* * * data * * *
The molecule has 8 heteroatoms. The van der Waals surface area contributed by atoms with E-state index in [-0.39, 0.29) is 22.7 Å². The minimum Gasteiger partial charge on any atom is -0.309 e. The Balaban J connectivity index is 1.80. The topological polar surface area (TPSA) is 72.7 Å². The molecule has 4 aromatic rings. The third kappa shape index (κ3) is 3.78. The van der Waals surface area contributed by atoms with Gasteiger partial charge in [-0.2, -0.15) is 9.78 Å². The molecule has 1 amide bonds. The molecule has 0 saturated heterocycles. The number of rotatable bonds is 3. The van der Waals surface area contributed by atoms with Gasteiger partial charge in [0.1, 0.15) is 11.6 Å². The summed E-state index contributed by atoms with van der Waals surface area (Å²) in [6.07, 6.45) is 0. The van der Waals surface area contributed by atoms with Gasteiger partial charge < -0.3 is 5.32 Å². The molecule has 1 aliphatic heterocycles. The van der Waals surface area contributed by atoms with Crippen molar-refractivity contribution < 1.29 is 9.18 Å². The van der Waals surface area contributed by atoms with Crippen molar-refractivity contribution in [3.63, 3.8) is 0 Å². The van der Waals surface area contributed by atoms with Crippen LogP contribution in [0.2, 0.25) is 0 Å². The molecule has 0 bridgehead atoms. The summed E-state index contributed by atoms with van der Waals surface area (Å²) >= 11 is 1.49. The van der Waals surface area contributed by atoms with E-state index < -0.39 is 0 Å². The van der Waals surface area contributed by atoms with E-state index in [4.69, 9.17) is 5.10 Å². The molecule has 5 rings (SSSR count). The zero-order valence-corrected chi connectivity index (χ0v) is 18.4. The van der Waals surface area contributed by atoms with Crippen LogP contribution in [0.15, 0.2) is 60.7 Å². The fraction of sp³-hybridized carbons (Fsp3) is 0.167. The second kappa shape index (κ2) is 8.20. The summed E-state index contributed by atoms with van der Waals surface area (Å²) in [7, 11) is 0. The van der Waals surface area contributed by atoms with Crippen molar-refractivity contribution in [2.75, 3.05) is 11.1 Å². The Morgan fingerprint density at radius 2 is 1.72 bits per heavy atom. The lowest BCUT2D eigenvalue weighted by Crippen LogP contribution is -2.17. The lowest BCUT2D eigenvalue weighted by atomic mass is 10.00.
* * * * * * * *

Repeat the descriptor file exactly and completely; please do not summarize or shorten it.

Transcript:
The molecule has 8 heteroatoms. The van der Waals surface area contributed by atoms with E-state index in [-0.39, 0.29) is 22.7 Å². The minimum Gasteiger partial charge on any atom is -0.309 e. The Balaban J connectivity index is 1.80. The topological polar surface area (TPSA) is 72.7 Å². The molecule has 4 aromatic rings. The third kappa shape index (κ3) is 3.78. The van der Waals surface area contributed by atoms with Gasteiger partial charge in [-0.2, -0.15) is 9.78 Å². The molecule has 1 amide bonds. The molecule has 0 saturated heterocycles. The number of rotatable bonds is 3. The van der Waals surface area contributed by atoms with Gasteiger partial charge in [0.1, 0.15) is 11.6 Å². The summed E-state index contributed by atoms with van der Waals surface area (Å²) in [6.07, 6.45) is 0. The van der Waals surface area contributed by atoms with Gasteiger partial charge < -0.3 is 5.32 Å². The molecule has 1 aliphatic heterocycles. The van der Waals surface area contributed by atoms with Crippen molar-refractivity contribution < 1.29 is 9.18 Å². The van der Waals surface area contributed by atoms with Crippen molar-refractivity contribution in [3.63, 3.8) is 0 Å². The van der Waals surface area contributed by atoms with Crippen LogP contribution in [0.2, 0.25) is 0 Å². The molecule has 0 bridgehead atoms. The summed E-state index contributed by atoms with van der Waals surface area (Å²) >= 11 is 1.49. The van der Waals surface area contributed by atoms with E-state index < -0.39 is 0 Å². The van der Waals surface area contributed by atoms with E-state index in [4.69, 9.17) is 5.10 Å². The molecule has 5 rings (SSSR count). The zero-order valence-corrected chi connectivity index (χ0v) is 18.4. The van der Waals surface area contributed by atoms with Crippen LogP contribution in [0.15, 0.2) is 60.7 Å². The fraction of sp³-hybridized carbons (Fsp3) is 0.167. The second kappa shape index (κ2) is 8.20. The summed E-state index contributed by atoms with van der Waals surface area (Å²) in [7, 11) is 0. The van der Waals surface area contributed by atoms with Crippen molar-refractivity contribution in [2.75, 3.05) is 11.1 Å². The Morgan fingerprint density at radius 2 is 1.72 bits per heavy atom. The lowest BCUT2D eigenvalue weighted by Crippen LogP contribution is -2.17. The lowest BCUT2D eigenvalue weighted by atomic mass is 10.00.